• Data Classification Categories: This section describes the categories of data into which you will classify all data and the exact sorts of data that will fall into each category of data.

The Importance of a Data Classification Policy

The main benefit of information classification is that it helps your company implement appropriate controls based on specified category data. Keep in mind that your controls usually come at a price. You do not necessarily require the same controls for different types of data.

 

Thus, applying data classification guidelines can save you time and money by allowing you to focus on what is important instead of wasting time and effort putting in place additional restrictions.

Why Keep Your Data Classification Policies Up-to-Data

The only thing more important than establishing an information asset classification policy is maintaining that data classification template up to date.

 

Modifying your data classification policy is crucial to meeting your team’s data management goals. Every data-related decision made within the company should be based on accurate, up-to-date data classification status. Successful businesses stay on top of internal developments, such as implementing new technological systems and external regulatory obligations and updating their data classification table accordingly.

 

They also ensure that all team members who work with systems and data are completely aware of what is in the most recent edition of their data classification policy.

Example of a Data Classification Policy

A data classification policy can simplify life in a variety of business operations. Be it meeting a compliance audit, completing a merger, or defending your organization in court. A data classification policy can be beneficial.

 

Consider this example:

 

Regulators want verification that your healthcare tech firm is following HIPAA Data Classification regulations when storing sensitive patient data.

 

Accordingly, your team can rapidly demonstrate that all personal customer information is classed as sensitive and receives the greatest security protection, thanks to your data classification policy.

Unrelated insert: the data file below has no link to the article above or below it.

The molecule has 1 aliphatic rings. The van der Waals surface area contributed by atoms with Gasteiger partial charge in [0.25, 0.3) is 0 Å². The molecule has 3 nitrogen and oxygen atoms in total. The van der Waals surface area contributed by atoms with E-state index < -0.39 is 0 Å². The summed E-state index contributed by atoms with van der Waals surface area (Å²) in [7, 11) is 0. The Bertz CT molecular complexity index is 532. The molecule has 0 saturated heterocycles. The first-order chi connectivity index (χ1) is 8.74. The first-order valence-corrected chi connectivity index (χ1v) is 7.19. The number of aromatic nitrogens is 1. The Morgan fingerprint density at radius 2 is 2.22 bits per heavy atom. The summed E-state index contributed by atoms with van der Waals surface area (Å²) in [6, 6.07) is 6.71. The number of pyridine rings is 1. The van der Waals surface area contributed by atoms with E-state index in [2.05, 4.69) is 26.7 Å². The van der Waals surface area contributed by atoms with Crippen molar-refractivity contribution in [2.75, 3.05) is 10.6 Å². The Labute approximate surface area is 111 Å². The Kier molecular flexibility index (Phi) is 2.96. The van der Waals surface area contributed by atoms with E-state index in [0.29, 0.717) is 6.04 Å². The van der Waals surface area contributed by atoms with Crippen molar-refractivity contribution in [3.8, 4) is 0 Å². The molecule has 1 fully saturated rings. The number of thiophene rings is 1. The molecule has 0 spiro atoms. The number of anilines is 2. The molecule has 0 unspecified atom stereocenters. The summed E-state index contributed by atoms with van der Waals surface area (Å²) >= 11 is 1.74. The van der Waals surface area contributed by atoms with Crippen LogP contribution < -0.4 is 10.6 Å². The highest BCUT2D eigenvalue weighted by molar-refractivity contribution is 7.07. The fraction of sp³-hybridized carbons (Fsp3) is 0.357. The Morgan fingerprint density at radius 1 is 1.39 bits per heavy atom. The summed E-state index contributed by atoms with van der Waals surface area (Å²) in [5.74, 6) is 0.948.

All information is filed in a policy-compliant manner and is easily available to regulatory auditors. Consequently, regulators can see proof that you have taken information security seriously, and your organization avoids the financial fines and reputational damage that come with HIPAA non-compliance.

Summary

A data classification policy allows a corporation to show how it classifies sensitive medical information and protects it to the best level possible. Without classification, businesses struggle to handle their most sensitive data effectively. They also tend to overinvest in security technologies and procedures while underinvesting in others, putting themselves and their clients at a disadvantage.

 

Finally, data classification is a vital initial step in ensuring the security of your data. Defining your classifications correctly and implementing the appropriate controls can spell the difference between having to file a breach and not having to report one.

Data Classification with Satori

Satori provides a different approach to data classification. With Satori, data is continuously discovered and classified, instead of performing ad-hoc scans.